“You’re familiar with the old written law, ‘Love your friend,’ and its unwritten companion, ‘Hate your enemy.’ I’m challenging that. I’m telling you to love your enemies. Let them bring out the best in you, not the worst. When someone gives you a hard time, respond with the energies of prayer, for then you are working out of your true selves, your God-created selves. This is what God does. He gives his best—the sun to warm and the rain to nourish—to everyone, regardless: the good and bad, the nice and nasty. If all you do is love the lovable, do you expect a bonus? Anybody can do that. If you simply say hello to those who greet you, do you expect a medal? Any run-of-the-mill sinner does that.
“In a word, what I’m saying is, Grow up. You’re kingdom subjects. Now live like it. Live out your God-created identity. Live generously and graciously toward others, the way God lives toward you.”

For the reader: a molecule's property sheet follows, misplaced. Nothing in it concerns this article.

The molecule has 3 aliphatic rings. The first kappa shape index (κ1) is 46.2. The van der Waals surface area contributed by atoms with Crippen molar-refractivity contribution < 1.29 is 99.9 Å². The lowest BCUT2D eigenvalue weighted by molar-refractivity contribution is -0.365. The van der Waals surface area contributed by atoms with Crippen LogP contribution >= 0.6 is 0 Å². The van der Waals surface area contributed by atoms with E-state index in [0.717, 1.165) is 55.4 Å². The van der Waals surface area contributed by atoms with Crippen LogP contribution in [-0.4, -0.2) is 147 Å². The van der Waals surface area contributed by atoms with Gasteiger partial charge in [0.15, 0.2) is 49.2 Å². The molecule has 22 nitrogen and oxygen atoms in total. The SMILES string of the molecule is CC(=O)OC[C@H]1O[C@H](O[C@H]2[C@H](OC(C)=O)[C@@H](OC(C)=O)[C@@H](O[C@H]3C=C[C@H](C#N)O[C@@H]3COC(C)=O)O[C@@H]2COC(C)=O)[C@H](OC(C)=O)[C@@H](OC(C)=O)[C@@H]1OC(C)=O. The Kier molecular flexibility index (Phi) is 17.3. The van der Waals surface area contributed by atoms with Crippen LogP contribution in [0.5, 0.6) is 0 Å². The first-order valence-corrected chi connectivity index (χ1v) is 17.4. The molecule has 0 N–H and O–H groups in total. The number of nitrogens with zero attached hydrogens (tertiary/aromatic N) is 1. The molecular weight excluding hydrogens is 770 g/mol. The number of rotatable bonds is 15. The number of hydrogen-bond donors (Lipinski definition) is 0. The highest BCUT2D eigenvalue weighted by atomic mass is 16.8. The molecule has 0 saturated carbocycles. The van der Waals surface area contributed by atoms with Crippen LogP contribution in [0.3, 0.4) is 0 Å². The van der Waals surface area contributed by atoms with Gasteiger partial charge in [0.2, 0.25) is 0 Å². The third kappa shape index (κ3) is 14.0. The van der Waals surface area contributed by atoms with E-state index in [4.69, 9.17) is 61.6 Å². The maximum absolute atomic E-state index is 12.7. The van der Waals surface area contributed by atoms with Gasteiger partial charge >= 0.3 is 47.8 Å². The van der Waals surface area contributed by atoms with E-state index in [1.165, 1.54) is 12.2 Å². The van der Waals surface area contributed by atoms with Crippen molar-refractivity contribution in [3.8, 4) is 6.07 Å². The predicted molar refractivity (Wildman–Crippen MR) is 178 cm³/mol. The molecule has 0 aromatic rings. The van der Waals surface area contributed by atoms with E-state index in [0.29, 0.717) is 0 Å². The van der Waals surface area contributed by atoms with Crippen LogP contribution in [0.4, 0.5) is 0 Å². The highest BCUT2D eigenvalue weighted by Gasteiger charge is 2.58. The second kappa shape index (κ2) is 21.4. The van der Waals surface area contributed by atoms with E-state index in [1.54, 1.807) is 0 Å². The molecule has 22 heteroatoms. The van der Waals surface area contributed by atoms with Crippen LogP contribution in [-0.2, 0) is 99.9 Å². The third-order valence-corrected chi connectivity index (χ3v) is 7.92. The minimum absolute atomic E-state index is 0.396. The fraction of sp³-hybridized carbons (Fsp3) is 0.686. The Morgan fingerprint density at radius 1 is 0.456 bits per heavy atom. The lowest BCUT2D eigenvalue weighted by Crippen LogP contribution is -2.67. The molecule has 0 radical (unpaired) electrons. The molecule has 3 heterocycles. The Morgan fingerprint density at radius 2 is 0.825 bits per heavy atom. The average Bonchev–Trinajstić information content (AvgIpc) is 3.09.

“Be especially careful when you are trying to be good so that you don’t make a performance out of it. It might be good theater, but the God who made you won’t be applauding.
But you, when you pray, go into your inner room, close your door and pray to your Father who is in secret, and your Father who sees what is done in secret will reward you.
“And when you are praying, do not use meaningless repetition as the Gentiles do, for they suppose that they will be heard for their many words. So do not be like them; for your Father knows what you need before you ask Him.
For if you forgive others for their transgressions, your heavenly Father will also forgive you.
“Don’t hoard treasure down here where it gets eaten by moths and corroded by rust or—worse!—stolen by burglars. Stockpile treasure in heaven, where it’s safe from moth and rust and burglars. It’s obvious, isn’t it? The place where your treasure is, is the place you will most want to be, and end up being.
“Your eyes are windows into your body. If you open your eyes wide in wonder and belief, your body fills up with light. If you live squinty-eyed in greed and distrust, your body is a dank cellar. If you pull the blinds on your windows, what a dark life you will have!
“No one can serve two masters; for either he will hate the one and love the other, or he will be devoted to one and despise the other. You cannot serve God and wealth.